Whenever somebody uses the U3 unemployment numbers for any purpose that doesn't involve sarcasm or irony, their thoughts are not to be taken seriously. Literally the only purpose of mentioning U3 is political propaganda - the calculation methods divorce it completely and irrevocably from any potential honest use in discussing employment rates.

Comment More like "Politically Correct Reports." (Score 2, Interesting) 222

Consumer Reports does some good work tracking reliability ratings and some of their reviews are decent, but over the past several years they have weighted things so heavily towards environmentally "friendly" products (scare quotes because items that don't work well aren't really that friendly when they wind up in a landfill when you replace them with something that actually fucking works right) that their overall recommendations are pretty close to worthless.

Comment Possible interest... (Score 1) 121

Our company provides networking services and we generally use Cisco gear, but we've been dipping our toes into some lower-end markets that can't afford $1,500 Internet routers. In order to consider something likes this, the main thing we would be interested in is build quality. It seems that most SOHO routers are designed right at the edge of their thermal safety envelopes, which leads to crashes and failures. Even if we don't want to spend $1,500 on a router we would still want something that is robust enough to be shoved into a poorly-ventilated cabinet and run happily on its own for five years, except for the occasional software upgrade. I'd happily pay $100 or even $200 for that level of stability.

Comment It's happened to me several times... (Score 1) 345

and with different banks, occasionally to the point where they forced me to get a new card (and change a zillion automated payments). I wouldn't mind so much if this actually worked, but none of these cases involved a specific fraudulent charge - it was just done because they thought there might be one later. The irony is that I keep seeing the occasional fraudulent charge that they miss. So as far as I can tell they're pretty close to 100% false positives, and probably not many legitimate blocks.

Comment More like inability to prioritize or be efficient (Score 3, Insightful) 203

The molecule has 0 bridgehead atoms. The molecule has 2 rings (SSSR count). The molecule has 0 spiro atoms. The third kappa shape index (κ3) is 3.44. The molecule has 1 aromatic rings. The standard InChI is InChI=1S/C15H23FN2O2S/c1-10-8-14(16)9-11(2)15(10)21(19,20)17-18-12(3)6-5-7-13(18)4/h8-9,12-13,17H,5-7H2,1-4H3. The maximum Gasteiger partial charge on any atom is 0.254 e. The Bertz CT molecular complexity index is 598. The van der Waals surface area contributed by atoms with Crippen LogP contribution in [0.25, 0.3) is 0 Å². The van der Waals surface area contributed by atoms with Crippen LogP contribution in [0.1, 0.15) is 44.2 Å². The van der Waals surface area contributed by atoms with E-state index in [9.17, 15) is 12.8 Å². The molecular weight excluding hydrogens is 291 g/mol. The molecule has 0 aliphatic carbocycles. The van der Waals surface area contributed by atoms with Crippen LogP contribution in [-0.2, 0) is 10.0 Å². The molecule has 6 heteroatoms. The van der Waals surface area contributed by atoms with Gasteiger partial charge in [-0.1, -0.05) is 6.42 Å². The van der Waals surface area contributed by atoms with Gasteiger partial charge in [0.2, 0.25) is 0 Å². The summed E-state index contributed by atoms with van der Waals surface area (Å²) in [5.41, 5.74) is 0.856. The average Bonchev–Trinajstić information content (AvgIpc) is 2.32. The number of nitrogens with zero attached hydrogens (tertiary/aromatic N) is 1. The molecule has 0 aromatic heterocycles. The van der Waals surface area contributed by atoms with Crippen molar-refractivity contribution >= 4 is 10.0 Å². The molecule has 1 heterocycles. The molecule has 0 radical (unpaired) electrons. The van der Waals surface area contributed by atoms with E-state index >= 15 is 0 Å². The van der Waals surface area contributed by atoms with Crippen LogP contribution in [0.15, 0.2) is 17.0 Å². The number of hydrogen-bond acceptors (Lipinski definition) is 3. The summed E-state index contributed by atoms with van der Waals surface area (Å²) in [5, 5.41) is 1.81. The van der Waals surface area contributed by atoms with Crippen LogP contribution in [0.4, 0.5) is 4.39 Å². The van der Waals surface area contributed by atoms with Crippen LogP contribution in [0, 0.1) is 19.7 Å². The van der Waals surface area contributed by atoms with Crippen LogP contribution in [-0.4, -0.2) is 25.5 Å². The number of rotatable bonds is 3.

Every time I've been exposed to the operational aspects of a government agency (and, unfortunately, most large non-profits and even some large corporations) I see things being done in a way that costs around five times as much as we would do it in small- to mid-scale private industry, and even at that expense level the quality of work is outright appalling. When you start working with the management of these organizations, they simply don't care about setting appropriate standards for what they can achieve on a certain budget and then squeezing things to make do with what they have. Quite the contrary, their incentives are structured around having as much budget as possible. So bloat is everywhere, and the response to any additional "needs" is to demand more money. This is an endless cycle - giving them more money will never achieve their goals, because that would harm management's careers.

Privatizing these functions is its own can of worms - it's often far cheaper (see: SpaceX vs. NASA), but still a long way away from excellent, and rife with corruption and politics (see: Military-Industrial Complex, Prison-Industrail Complex, etc).

If I really wanted to have the EPA catch these things the best method I can think of would be to offer bounties paid on caught cheaters. This creates incentives to check everything everywhere, and retains the incentives to maximize efficiency.

Comment Why is this even an issue? (Score 1) 57

There is a breathtaking amount of critical infrastructure that is very lightly protected on intranets if not outright exposed to the public Internet. There is simply no excuse for this. Even if things require, say, cellular monitoring it's very straightforward to use highly restricted VPNs or even MPLS over cellular (especially for an organization the size of most public utilities). The fact that this is even such a major issue is flat-out sad and stupid.